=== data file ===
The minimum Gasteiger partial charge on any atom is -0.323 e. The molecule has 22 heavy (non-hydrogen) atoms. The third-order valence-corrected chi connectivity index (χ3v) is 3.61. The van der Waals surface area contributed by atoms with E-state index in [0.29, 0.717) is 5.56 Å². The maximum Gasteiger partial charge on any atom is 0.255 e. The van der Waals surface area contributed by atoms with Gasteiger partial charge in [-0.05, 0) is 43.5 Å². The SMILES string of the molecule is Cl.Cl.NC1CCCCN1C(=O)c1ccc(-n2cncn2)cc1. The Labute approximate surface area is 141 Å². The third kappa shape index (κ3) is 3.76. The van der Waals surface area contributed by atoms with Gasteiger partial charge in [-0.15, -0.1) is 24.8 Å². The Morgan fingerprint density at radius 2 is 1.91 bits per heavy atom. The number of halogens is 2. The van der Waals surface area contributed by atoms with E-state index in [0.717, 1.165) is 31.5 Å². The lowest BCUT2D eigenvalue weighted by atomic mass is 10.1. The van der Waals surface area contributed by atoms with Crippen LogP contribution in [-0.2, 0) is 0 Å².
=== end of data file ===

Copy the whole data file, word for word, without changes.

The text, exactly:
The minimum Gasteiger partial charge on any atom is -0.323 e. The molecule has 22 heavy (non-hydrogen) atoms. The third-order valence-corrected chi connectivity index (χ3v) is 3.61. The van der Waals surface area contributed by atoms with E-state index in [0.29, 0.717) is 5.56 Å². The maximum Gasteiger partial charge on any atom is 0.255 e. The van der Waals surface area contributed by atoms with Gasteiger partial charge in [-0.05, 0) is 43.5 Å². The SMILES string of the molecule is Cl.Cl.NC1CCCCN1C(=O)c1ccc(-n2cncn2)cc1. The Labute approximate surface area is 141 Å². The third kappa shape index (κ3) is 3.76. The van der Waals surface area contributed by atoms with Gasteiger partial charge in [-0.15, -0.1) is 24.8 Å². The Morgan fingerprint density at radius 2 is 1.91 bits per heavy atom. The number of halogens is 2. The van der Waals surface area contributed by atoms with E-state index in [0.717, 1.165) is 31.5 Å². The lowest BCUT2D eigenvalue weighted by atomic mass is 10.1. The van der Waals surface area contributed by atoms with Crippen LogP contribution in [-0.2, 0) is 0 Å².